Mr. DREWE: The man who ultimately grows it, the purchaser when he grows it as a crop. It is proposed to give him the same security as is given to the purchaser of other agricultural seeds when he grows his crop. At the present time, under the Seeds Act, if an offence be committed, the man who commits the offence is liable, without any prejudice to a civil action, to a prosecution in a court of summary jurisdiction. But in reference to seed potatoes the Act does not give the purchaser sufficient protection, because he can only take proceedings within a period of six months. The experience of potato growers shows that a period of six months is not sufficient to determine, in many cases, the variety of the potato, and the object of the Bill is to extend the period to 12 months so that a man, if he buys seed early, will have an opportunity of growing his crop of potatoes and finding out what he has got, and then if an offence was committed he has the same protection under the Act as is afforded to other agriculturists. This in no way alters the position with regard to a civil action; it simply gives power to enter a criminal prosecution if an offence has been committed. It happens frequently, particularly in potato areas which are affected by wart disease, that a man who buys immune varieties, and pays the price for them, finds after he has paid the price that he 439 did not get what he thought he was getting, but that he got a variety which was not immune, and that, as the six months period had elapsed, he has no opportunity of entering a prosecution. The object of the Bill is to give the seed potato grower the same measure of security as is afforded to the grower of other seeds. I think it is a reasonable Measure to bring forward and one which the respectable and high-class potato merchants will welcome. It can in no way injure them, but, on the other hand, it gives them protection against the unscrupulous dealer, just as much as it gives protection to the man who buys the seeds.
Mr. ROBERTSON: It gives a reasonable time within which the seeds can be tested, consistent with the growing of potatoes?
Mr. DREWE: Yes. It is considered by the Ministry of Agriculture and by the National Farmers' Union that this period of 12 months is reasonable.
Mr. BLUNDELL: I will give the Committee a concrete example of what happened in my own constituency. Two years ago, a farmer purchased some Scotch seed potatoes. He intended to sell the seeds and, therefore, he applied to the Ministry of Agriculture to have the seeds inspected in order that he might obtain a certificate to sell them as certified stock. When the Ministry of Agriculture's inspector came he said, "I cannot give you a certificate for these seeds, because there are something over 40 per cent. of rogues in your crop." That meant that 40 per cent. of the crop was not of the variety that was supposed to have been planted. The farmer, therefore, wrote to the Ministry of Agriculture and asked them to prosecute the seedsman who had supplied him with the seed, on the ground of fraud, that he had supplied him with a type of seed that was not the type which he had purported to sell. The Ministry of Agriculture sent another inspector down to inspect the crop, and he came to the conclusion that the seedsman had sold seeds which did not bear the description he put upon them. Under the existing law, the Ministry of Agriculture cannot prosecute in Scotland. The Ministry of Agriculture 440 thereupon placed the evidence which they had secured before the Board of Agriculture in Scotland, so that a prosecution could be undertaken, but the Board of Agriculture in Scotland consists of canny Scotsmen, who were not going to be run into a prosecution by investigations undertaken by the English Ministry of Agriculture. They sent inspectors down to re-open the investigation. The inspectors arrived at the same conclusion as the English Ministry of Agriculture, but by the time they had arrived at their conclusion three days had elapsed over the six months within which a prosecution could be brought. The seedsman was able to get off scot free, because the time had elapsed and he could not be prosecuted. It is to meet that kind of case that my hon. Friend has introduced the Bill. The Committee will agree that it is a proper case to be met.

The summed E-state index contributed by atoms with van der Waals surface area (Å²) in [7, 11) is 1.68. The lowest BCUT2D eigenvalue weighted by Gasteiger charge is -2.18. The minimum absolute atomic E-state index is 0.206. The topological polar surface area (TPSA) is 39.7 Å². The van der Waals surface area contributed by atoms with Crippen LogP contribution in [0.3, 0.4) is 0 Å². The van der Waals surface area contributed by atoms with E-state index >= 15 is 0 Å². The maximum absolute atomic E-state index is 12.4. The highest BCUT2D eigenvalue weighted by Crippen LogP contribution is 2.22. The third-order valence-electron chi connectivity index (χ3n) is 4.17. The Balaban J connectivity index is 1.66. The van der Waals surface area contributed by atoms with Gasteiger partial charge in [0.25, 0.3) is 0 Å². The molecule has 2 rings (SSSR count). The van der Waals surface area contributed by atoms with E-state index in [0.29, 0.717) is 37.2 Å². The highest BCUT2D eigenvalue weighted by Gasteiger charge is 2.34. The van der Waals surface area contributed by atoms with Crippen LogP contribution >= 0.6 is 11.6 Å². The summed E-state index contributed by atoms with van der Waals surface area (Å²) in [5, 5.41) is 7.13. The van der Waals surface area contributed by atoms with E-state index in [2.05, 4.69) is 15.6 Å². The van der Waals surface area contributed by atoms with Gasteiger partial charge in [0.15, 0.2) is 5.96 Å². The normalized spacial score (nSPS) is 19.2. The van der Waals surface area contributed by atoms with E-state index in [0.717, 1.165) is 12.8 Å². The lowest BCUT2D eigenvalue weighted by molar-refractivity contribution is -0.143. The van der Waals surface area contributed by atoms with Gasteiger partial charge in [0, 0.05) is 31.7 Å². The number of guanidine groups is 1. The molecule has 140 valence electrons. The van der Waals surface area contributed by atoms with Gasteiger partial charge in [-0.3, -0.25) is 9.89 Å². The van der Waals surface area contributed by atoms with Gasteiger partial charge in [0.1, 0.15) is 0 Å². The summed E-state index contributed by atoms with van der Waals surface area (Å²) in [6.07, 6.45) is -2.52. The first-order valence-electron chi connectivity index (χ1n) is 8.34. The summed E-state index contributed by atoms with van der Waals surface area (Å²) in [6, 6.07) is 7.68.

Question put, and agreed to.
Clause ordered to stand part of the Bill.
Clasue 2 (Short Title) ordered to stand part of the Bill.
Motion made, and Question proposed, "That the Bill, as amended, be reported to the House."
Mr. LOCKER-LAMPSON: As the Committee knows, I am not an agricultural authority. The only reason I am here is that my Department is interested in the Bill which follows this, the Protection of Animals Bill, and the Minister of Agriculture asked me to be present during the proceedings on the Seeds Act Amendment Bill to answer any questions, with the help of his advisers, that might be put to me. He asked me to say that the Ministry of Agriculture are very much in favour of this Bill, and they hope that it will go through as a completely non-controversial Measure, although the Government cannot promise that they will be able to give facilities for the Bill at this juncture of the Session. Probably it will not require any special facilities. It appears to me to be an entirely uncontroversial Measure, and, therefore, I hope it will go through after 11 o'clock formally.
Question put, and agreed to.
Bill, as amended, ordered to be reported to the House.441
THE FOLLOWING MEMBERS ATTENDED THE COMMITTEE:
Hamilton, Sir Robert (Chairman)
Frece, Sir W. de
Knox, Sir Alfred
Locker-Lampson, Mr. Godfrey
Rice, Sir Frederick
Robertson, Mr. John
Strickland, Sir Gerald
Williams, Mr. Herbert442